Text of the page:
Harbinger is now celebrating 11 years of success with its product Raptivity. Organizations all over the world have used Raptivity (rapid + interactivity) to build interesting and cool interactions to use in their training programs in all sorts of ways. Live instructors have used Raptivity interactions in classrooms and online, and interactions have been placed on company websites to illustrate concepts.
By and large, though, the interactions that have been built using Raptivity’s 191 wizard-based interaction builders (102 offered for both HTML5 and Flash, and 89 bonus legacy Flash-only templates) have been used in other authoring environments, such as Adobe Captivate, Articulate Storyline, Trivantis Lectora, or any of dozens of other tools. If your tool can open a web object or insert an HTML5 animation, you can use Raptivity in your lessons. Most tools have one or both abilities. You can see a sample of the interactions in Figure 1; you can also sample and preview each here.
Macintosh users: There is a suite of 10 of the most popular interactions available for you. Click here to see the interactions included.
Figure 1: A sampling of Raptivity interactions
Several ways to filter the interactions
When using Raptivity, you can filter the interactions in several different ways. This is a favorite feature of Raptivity users. See Figure 2.
Figure 2: Interaction categories
In 2014, Harbinger released Raptivity Linker, which allows you to string any number of Raptivity (SCORM-compliant) interactions together in those situations when you don’t need to insert those interactions in other tools and just want to ensure that you can present the interactions smoothly one after the other. I have reported on Raptivity and Raptivity Linker in past reviews for Learning Solutions Magazine.
All these are customizable
Each Raptivity interaction is highly customizable—even though, being wizard-based, the program remains easy to use. In almost every case, you can not only change the look and feel of the interaction, but also add text, images, audio, and video. You can even add buttons to display a popup of text, image, or video, or a link to jump elsewhere. Look at Figure 3 for an idea of what I mean. In this case, I’m using the Flash Card interaction. Figure 4 shows the wealth of options you can customize for this interaction.
Figure 3: The Flash Card interaction. Notice the toolbox, from which you can add text, images, buttons, and videos.
Figure 4: The Customization Panel for the Flash Card interaction. This is showing just the options for Flash Card 1. Notice all the other categories on the left for further customizable areas.
The result, with not too much customization, can act and look like that in Figure 5.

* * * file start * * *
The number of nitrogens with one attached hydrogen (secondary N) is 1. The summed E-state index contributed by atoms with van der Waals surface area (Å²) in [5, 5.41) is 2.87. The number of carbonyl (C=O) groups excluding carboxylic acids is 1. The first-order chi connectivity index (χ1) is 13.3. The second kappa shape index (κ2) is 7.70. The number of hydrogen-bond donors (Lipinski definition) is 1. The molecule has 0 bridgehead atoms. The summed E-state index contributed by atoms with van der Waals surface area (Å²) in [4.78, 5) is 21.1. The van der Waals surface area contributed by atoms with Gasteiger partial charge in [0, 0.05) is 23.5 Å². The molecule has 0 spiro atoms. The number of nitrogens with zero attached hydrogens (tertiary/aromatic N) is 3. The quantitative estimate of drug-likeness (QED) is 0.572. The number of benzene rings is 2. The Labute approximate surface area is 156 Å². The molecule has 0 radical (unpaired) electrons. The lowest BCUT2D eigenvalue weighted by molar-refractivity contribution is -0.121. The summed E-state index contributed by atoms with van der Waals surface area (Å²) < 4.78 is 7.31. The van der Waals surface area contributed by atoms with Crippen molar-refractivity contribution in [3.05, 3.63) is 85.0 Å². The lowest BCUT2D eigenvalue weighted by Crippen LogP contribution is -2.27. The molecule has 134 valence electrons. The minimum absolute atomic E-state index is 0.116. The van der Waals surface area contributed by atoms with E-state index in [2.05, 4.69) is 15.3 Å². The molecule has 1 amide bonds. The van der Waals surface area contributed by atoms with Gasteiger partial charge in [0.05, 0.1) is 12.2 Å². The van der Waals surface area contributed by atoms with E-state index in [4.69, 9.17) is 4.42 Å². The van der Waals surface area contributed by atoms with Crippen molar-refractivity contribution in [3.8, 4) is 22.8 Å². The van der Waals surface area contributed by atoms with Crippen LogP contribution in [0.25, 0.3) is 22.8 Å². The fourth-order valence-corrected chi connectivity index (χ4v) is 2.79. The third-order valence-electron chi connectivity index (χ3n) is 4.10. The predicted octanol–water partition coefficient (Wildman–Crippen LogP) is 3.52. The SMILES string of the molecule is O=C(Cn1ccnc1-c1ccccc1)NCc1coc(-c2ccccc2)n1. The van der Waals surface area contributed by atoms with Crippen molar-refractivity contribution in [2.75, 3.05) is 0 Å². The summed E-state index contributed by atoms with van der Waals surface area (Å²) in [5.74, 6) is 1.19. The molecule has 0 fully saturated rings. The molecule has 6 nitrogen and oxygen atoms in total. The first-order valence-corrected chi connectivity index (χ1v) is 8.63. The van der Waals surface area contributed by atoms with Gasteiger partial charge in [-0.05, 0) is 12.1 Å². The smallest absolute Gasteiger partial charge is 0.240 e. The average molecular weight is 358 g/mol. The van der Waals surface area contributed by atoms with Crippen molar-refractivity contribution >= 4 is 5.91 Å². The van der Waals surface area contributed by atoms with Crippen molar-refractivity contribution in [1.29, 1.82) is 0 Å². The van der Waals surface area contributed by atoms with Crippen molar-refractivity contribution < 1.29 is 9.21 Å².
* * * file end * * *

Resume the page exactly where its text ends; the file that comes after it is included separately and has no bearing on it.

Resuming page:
Figure 5: One example of using the Flash Card interaction
What led to Flavors
An interesting outcome of all these organizations using Raptivity made itself evident each time Harbinger’s Raptivity team would talk with their customers to find out how they were using the interactions the team was building. Some customized the interactions so much that the Raptivity team itself had a hard time figuring out which interaction they had used in the first place! In fact, the team found that some of their customers had used the same interaction in several different creative ways. (On a personal note, I have frequently found that the users of a product often surprise the creators with the creativity and ingenuity with which they use that product. This is no different.)
That led to the idea of Raptivity Flavors: customized versions of the interactions to give Raptivity users more ideas and further spark their imaginations.
Figure 6 shows a customization of the same Flash Card interaction. It looks quite different but is based on the same template. Learners click on each of the answers, which will then flip the card over to show either a happy face or a sad face.
In fact, using the original template, you could have built the interaction in Figure 6 yourself. With Raptivity Flavors, though, you have a shortcut to the end result, saving you lots of time. The community of Raptivity users has always been a friendly one, and many of them have been sharing ideas all along. Now the Raptivity team is making sure that all its customers can benefit from those ideas.
Figure 6: A Flavor of the Flash Cards interaction
Another popular Raptivity interaction is called Drag Drop Sort. Its template can be seen in Figure 7. Two flavors of the same template can be seen in Figure 8. They look quite different, yet they are based on the same template.
Figure 7: The Drag Drop Sort interaction wizard
Figure 8: Two Flavors of the Drag Drop Sort interaction
Let’s look at another example. Figure 9 shows an example using the Flow Chart Presentation with Audio interaction. Figure 10 shows two examples of Flavors for the same interaction.
Figure 9: An example of the Flow Chart Presentation interaction with Audio interaction
Figure 10: Two Flavors for the Flow Chart Presentation interaction with Audio interaction
It’s remarkable how easy it is to customize Raptivity interactions, but the Raptivity team decided to make it even easier by providing customizations—Flavors—that are already done for you and that may be much closer to what you envision for your own training.
The Raptivity team will continue to elicit ideas from their customers, and they will release at least 10 Flavors this month with many more to follow. Look for them in the upcoming update.
I must hand it to the team for paying attention to what their customers are doing and then seeing opportunities to help them further by creating Flavors. This is going to be a hit with all Raptivity users, and I can see where it may garner many new users, too.